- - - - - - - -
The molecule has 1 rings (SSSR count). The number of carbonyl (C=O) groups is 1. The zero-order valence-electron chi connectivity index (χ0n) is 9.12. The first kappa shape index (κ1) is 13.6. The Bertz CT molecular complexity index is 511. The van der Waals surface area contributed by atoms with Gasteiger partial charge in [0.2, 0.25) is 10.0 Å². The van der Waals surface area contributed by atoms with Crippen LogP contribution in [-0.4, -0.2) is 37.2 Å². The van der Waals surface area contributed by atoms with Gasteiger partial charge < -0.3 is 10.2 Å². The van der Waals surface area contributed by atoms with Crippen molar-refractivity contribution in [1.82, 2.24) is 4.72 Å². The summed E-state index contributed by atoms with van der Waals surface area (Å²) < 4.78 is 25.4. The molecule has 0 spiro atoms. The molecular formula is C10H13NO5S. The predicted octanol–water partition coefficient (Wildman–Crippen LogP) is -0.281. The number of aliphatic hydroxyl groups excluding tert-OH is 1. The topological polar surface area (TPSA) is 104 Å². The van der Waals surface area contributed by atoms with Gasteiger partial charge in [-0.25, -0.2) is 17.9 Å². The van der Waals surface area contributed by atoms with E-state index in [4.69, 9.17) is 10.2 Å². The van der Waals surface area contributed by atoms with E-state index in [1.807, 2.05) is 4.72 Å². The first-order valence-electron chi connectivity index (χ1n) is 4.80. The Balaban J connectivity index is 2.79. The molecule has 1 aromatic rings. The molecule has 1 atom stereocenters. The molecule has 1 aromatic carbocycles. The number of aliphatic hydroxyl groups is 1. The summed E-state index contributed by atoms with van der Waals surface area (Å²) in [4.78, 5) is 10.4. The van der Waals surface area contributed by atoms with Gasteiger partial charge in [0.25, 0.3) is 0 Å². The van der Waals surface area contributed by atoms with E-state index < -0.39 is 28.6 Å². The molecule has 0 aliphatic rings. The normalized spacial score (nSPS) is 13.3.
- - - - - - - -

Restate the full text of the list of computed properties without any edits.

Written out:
The molecule has 1 rings (SSSR count). The number of carbonyl (C=O) groups is 1. The zero-order valence-electron chi connectivity index (χ0n) is 9.12. The first kappa shape index (κ1) is 13.6. The Bertz CT molecular complexity index is 511. The van der Waals surface area contributed by atoms with Gasteiger partial charge in [0.2, 0.25) is 10.0 Å². The van der Waals surface area contributed by atoms with Crippen LogP contribution in [-0.4, -0.2) is 37.2 Å². The van der Waals surface area contributed by atoms with Gasteiger partial charge < -0.3 is 10.2 Å². The van der Waals surface area contributed by atoms with Crippen molar-refractivity contribution in [1.82, 2.24) is 4.72 Å². The summed E-state index contributed by atoms with van der Waals surface area (Å²) < 4.78 is 25.4. The molecule has 0 spiro atoms. The molecular formula is C10H13NO5S. The predicted octanol–water partition coefficient (Wildman–Crippen LogP) is -0.281. The number of aliphatic hydroxyl groups excluding tert-OH is 1. The topological polar surface area (TPSA) is 104 Å². The van der Waals surface area contributed by atoms with Gasteiger partial charge in [-0.25, -0.2) is 17.9 Å². The van der Waals surface area contributed by atoms with E-state index in [4.69, 9.17) is 10.2 Å². The van der Waals surface area contributed by atoms with E-state index in [1.807, 2.05) is 4.72 Å². The first-order valence-electron chi connectivity index (χ1n) is 4.80. The Balaban J connectivity index is 2.79. The molecule has 1 aromatic rings. The molecule has 1 atom stereocenters. The molecule has 1 aromatic carbocycles. The number of aliphatic hydroxyl groups is 1. The summed E-state index contributed by atoms with van der Waals surface area (Å²) in [4.78, 5) is 10.4. The van der Waals surface area contributed by atoms with Gasteiger partial charge in [0.25, 0.3) is 0 Å². The van der Waals surface area contributed by atoms with E-state index < -0.39 is 28.6 Å². The molecule has 0 aliphatic rings. The normalized spacial score (nSPS) is 13.3.